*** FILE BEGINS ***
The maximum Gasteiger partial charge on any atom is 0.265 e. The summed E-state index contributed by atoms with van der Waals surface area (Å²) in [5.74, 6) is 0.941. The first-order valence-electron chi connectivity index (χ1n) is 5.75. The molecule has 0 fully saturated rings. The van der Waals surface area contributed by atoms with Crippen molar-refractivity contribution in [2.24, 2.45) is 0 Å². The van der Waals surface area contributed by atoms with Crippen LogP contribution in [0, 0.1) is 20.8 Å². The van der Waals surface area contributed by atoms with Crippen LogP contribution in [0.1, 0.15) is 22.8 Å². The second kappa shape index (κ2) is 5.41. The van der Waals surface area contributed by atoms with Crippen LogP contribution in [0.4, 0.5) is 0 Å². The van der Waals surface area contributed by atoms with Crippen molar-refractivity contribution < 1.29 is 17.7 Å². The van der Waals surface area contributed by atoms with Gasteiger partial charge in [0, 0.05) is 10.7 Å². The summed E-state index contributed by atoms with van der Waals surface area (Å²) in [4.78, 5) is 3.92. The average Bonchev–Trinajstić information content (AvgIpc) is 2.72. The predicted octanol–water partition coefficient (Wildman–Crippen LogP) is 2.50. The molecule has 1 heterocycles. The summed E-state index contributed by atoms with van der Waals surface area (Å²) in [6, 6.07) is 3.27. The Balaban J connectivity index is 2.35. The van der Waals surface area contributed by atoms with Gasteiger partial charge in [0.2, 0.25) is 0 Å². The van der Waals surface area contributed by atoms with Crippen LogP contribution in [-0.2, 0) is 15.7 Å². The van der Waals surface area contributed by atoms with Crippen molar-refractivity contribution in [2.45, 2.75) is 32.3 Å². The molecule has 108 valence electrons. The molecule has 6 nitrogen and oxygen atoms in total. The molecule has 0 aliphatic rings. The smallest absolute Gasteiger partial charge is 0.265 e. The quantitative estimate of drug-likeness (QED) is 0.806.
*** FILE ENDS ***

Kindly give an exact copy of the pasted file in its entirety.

The maximum Gasteiger partial charge on any atom is 0.265 e. The summed E-state index contributed by atoms with van der Waals surface area (Å²) in [5.74, 6) is 0.941. The first-order valence-electron chi connectivity index (χ1n) is 5.75. The molecule has 0 fully saturated rings. The van der Waals surface area contributed by atoms with Crippen molar-refractivity contribution in [2.24, 2.45) is 0 Å². The van der Waals surface area contributed by atoms with Crippen LogP contribution in [0, 0.1) is 20.8 Å². The van der Waals surface area contributed by atoms with Crippen LogP contribution in [0.1, 0.15) is 22.8 Å². The second kappa shape index (κ2) is 5.41. The van der Waals surface area contributed by atoms with Crippen LogP contribution in [0.4, 0.5) is 0 Å². The van der Waals surface area contributed by atoms with Crippen molar-refractivity contribution < 1.29 is 17.7 Å². The van der Waals surface area contributed by atoms with Gasteiger partial charge in [0, 0.05) is 10.7 Å². The summed E-state index contributed by atoms with van der Waals surface area (Å²) in [4.78, 5) is 3.92. The average Bonchev–Trinajstić information content (AvgIpc) is 2.72. The predicted octanol–water partition coefficient (Wildman–Crippen LogP) is 2.50. The molecule has 1 heterocycles. The summed E-state index contributed by atoms with van der Waals surface area (Å²) in [6, 6.07) is 3.27. The Balaban J connectivity index is 2.35. The van der Waals surface area contributed by atoms with Gasteiger partial charge in [0.2, 0.25) is 0 Å². The van der Waals surface area contributed by atoms with Crippen LogP contribution in [-0.2, 0) is 15.7 Å². The van der Waals surface area contributed by atoms with Crippen molar-refractivity contribution in [2.45, 2.75) is 32.3 Å². The molecule has 108 valence electrons. The molecule has 6 nitrogen and oxygen atoms in total. The molecule has 0 aliphatic rings. The smallest absolute Gasteiger partial charge is 0.265 e. The quantitative estimate of drug-likeness (QED) is 0.806.